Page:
Rebel Capacity and Combat Tactics

80 Pages Posted: 8 Sep 2017 Last revised: 22 Apr 2019

See all articles by Konstantin Sonin

Konstantin Sonin

University of Chicago - Harris School of Public Policy; Higher School of Economics; Centre for Economic Policy Research (CEPR)

Jarnickae Wilson

University of Chicago - Harris School of Public Policy

Austin L. Wright

University of Chicago - Harris School of Public Policy

Multiple version iconThere are 2 versions of this paper

Date Written: April 19, 2019

Abstract

Both classic and modern theories of rebel warfare emphasize the role of unexpected attacks against better equipped and larger government forces. We test empirical implications of a simple model of combat and information-gathering using highly detailed information about Afghan rebel attacks, military base infiltration, insurgent-led spy networks, and counterinsurgent operations. As rebels gather more resources, their attacks become temporally concentrated: a one standard deviation increase in opium revenue leads to a .3 standard deviation increase in temporal clustering of rebel attacks. In contrast, following abnormal battlefield losses (labor scarcity), the timing of insurgent attacks becomes less concentrated: a one standard deviation increase in labor scarcity increases randomization of attack timing by .12 standard deviations. We supplement our benchmark specification with a novel instrumental variables (IV) approach that uses high resolution data on agronomic inputs and dimensionality reduction to instrument for opium suitability. We use LASSO and sample randomization tests to assess and confirm the validity of our IV approach. The main effect is significantly enhanced in areas where rebels have the capacity to spy on and infiltrate military installations. We use proprietary military surveys to estimate exposure to informal taxation by government officials, which shows that relatively lower reservation wages lead to larger revenue effects. We find evidence that rebels exhaust their resources during the fighting season after taxation.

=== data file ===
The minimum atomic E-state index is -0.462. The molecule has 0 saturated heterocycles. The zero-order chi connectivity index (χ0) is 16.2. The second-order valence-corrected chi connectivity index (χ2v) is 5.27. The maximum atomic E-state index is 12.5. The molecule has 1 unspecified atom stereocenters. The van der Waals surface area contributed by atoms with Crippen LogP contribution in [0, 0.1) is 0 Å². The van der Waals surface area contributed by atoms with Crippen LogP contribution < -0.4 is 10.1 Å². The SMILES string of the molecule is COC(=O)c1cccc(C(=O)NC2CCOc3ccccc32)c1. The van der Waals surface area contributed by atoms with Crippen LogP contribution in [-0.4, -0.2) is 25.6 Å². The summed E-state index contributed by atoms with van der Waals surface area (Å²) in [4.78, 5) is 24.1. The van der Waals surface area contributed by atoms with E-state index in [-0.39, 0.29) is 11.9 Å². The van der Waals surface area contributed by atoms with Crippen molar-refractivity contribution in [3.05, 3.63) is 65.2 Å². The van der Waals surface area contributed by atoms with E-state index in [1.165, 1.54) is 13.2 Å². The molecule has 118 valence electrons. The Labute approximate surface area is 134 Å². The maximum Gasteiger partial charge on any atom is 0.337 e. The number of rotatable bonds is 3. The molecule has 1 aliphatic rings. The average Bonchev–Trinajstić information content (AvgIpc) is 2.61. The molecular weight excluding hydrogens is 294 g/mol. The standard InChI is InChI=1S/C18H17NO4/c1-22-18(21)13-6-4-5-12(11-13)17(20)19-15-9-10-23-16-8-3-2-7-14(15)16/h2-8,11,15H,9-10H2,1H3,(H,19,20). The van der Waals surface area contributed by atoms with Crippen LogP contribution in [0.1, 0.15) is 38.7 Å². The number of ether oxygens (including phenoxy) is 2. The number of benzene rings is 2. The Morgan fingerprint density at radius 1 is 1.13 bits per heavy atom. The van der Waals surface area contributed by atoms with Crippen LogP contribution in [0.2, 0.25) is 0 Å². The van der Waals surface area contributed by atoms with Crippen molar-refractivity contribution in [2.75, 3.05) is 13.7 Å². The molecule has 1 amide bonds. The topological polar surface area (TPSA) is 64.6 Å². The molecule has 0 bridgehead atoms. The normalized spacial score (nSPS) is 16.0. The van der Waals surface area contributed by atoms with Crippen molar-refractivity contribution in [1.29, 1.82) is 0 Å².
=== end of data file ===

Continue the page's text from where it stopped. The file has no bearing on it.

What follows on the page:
Keywords: economic shocks, civil war, rebel tactics, counterinsurgency, spy operations

JEL Classification: O1, P48

Suggested Citation

Sonin, Konstantin and Wilson, Jarnickae and Wright, Austin L., Rebel Capacity and Combat Tactics (April 19, 2019). Available at SSRN: https://ssrn.com/abstract=3030736 or http://dx.doi.org/10.2139/ssrn.3030736

Konstantin Sonin (Contact Author)

University of Chicago - Harris School of Public Policy ( email )

1155 East 60th Street
Chicago, IL 60637
United States

Higher School of Economics ( email )

20 Myasnitskaya street
Moscow, 119017
Russia

Centre for Economic Policy Research (CEPR)

London
United Kingdom

Jarnickae Wilson

University of Chicago - Harris School of Public Policy ( email )

1155 East 60th Street
Chicago, IL 60637
United States

Austin L. Wright

University of Chicago - Harris School of Public Policy ( email )

1155 East 60th Street
Chicago, IL 60637
United States

HOME PAGE: http://www.austinlwright.com

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